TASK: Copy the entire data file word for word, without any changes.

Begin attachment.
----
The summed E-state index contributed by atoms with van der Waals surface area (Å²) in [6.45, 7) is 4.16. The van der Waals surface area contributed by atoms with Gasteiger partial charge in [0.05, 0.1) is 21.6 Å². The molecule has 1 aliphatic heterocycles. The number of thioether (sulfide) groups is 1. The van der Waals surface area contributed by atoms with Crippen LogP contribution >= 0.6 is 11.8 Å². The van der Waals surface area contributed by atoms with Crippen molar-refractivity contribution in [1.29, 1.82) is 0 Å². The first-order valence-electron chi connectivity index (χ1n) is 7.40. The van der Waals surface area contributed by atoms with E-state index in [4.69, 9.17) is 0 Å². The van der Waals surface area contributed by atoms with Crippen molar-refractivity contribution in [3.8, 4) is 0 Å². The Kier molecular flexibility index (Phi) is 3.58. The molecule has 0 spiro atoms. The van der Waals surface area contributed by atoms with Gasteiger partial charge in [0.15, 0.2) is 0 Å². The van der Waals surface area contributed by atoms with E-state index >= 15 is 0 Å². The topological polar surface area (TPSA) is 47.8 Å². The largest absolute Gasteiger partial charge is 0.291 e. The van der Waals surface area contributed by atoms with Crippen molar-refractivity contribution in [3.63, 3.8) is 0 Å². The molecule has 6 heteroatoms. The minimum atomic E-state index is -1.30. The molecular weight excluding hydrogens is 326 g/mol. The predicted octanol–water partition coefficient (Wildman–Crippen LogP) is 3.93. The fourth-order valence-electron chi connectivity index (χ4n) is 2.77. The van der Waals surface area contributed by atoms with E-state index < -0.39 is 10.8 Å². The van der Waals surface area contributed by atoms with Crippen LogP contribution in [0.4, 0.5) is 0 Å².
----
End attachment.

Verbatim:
The summed E-state index contributed by atoms with van der Waals surface area (Å²) in [6.45, 7) is 4.16. The van der Waals surface area contributed by atoms with Gasteiger partial charge in [0.05, 0.1) is 21.6 Å². The molecule has 1 aliphatic heterocycles. The number of thioether (sulfide) groups is 1. The van der Waals surface area contributed by atoms with Crippen LogP contribution >= 0.6 is 11.8 Å². The van der Waals surface area contributed by atoms with Crippen molar-refractivity contribution in [1.29, 1.82) is 0 Å². The first-order valence-electron chi connectivity index (χ1n) is 7.40. The van der Waals surface area contributed by atoms with E-state index in [4.69, 9.17) is 0 Å². The van der Waals surface area contributed by atoms with Crippen molar-refractivity contribution in [3.8, 4) is 0 Å². The Kier molecular flexibility index (Phi) is 3.58. The molecule has 0 spiro atoms. The van der Waals surface area contributed by atoms with Gasteiger partial charge in [0.15, 0.2) is 0 Å². The van der Waals surface area contributed by atoms with E-state index >= 15 is 0 Å². The topological polar surface area (TPSA) is 47.8 Å². The largest absolute Gasteiger partial charge is 0.291 e. The van der Waals surface area contributed by atoms with Crippen molar-refractivity contribution in [3.63, 3.8) is 0 Å². The molecule has 6 heteroatoms. The minimum atomic E-state index is -1.30. The molecular weight excluding hydrogens is 326 g/mol. The predicted octanol–water partition coefficient (Wildman–Crippen LogP) is 3.93. The fourth-order valence-electron chi connectivity index (χ4n) is 2.77. The van der Waals surface area contributed by atoms with E-state index < -0.39 is 10.8 Å². The van der Waals surface area contributed by atoms with Crippen LogP contribution in [0.4, 0.5) is 0 Å².